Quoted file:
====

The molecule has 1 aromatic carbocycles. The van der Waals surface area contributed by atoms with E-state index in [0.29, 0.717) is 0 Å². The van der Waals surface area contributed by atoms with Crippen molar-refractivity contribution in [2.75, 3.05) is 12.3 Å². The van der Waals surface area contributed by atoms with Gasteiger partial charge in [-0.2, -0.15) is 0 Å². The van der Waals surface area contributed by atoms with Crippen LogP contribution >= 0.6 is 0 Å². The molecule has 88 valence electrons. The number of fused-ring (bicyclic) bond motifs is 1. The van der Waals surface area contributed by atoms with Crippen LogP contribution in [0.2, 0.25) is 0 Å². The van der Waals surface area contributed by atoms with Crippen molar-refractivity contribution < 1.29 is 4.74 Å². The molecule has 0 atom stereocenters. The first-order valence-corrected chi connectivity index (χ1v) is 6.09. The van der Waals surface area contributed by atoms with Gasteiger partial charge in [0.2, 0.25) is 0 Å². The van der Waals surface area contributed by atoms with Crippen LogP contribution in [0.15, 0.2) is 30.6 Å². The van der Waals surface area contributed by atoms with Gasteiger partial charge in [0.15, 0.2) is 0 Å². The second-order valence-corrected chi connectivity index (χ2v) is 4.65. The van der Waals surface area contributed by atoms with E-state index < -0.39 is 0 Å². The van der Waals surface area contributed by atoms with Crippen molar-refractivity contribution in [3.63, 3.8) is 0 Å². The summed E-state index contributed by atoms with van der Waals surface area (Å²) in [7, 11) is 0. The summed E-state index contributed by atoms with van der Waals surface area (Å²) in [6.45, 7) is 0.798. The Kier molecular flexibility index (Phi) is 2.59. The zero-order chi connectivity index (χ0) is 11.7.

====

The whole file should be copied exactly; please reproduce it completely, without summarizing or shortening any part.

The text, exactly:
The molecule has 1 aromatic carbocycles. The van der Waals surface area contributed by atoms with E-state index in [0.29, 0.717) is 0 Å². The van der Waals surface area contributed by atoms with Crippen molar-refractivity contribution in [2.75, 3.05) is 12.3 Å². The van der Waals surface area contributed by atoms with Gasteiger partial charge in [-0.2, -0.15) is 0 Å². The van der Waals surface area contributed by atoms with Crippen LogP contribution >= 0.6 is 0 Å². The molecule has 88 valence electrons. The number of fused-ring (bicyclic) bond motifs is 1. The van der Waals surface area contributed by atoms with Crippen LogP contribution in [0.2, 0.25) is 0 Å². The van der Waals surface area contributed by atoms with Crippen molar-refractivity contribution < 1.29 is 4.74 Å². The molecule has 0 atom stereocenters. The first-order valence-corrected chi connectivity index (χ1v) is 6.09. The van der Waals surface area contributed by atoms with Gasteiger partial charge in [0.2, 0.25) is 0 Å². The van der Waals surface area contributed by atoms with Crippen LogP contribution in [0.15, 0.2) is 30.6 Å². The van der Waals surface area contributed by atoms with Gasteiger partial charge in [0.15, 0.2) is 0 Å². The second-order valence-corrected chi connectivity index (χ2v) is 4.65. The van der Waals surface area contributed by atoms with E-state index < -0.39 is 0 Å². The van der Waals surface area contributed by atoms with Crippen molar-refractivity contribution in [3.63, 3.8) is 0 Å². The summed E-state index contributed by atoms with van der Waals surface area (Å²) in [7, 11) is 0. The summed E-state index contributed by atoms with van der Waals surface area (Å²) in [6.45, 7) is 0.798. The Kier molecular flexibility index (Phi) is 2.59. The zero-order chi connectivity index (χ0) is 11.7.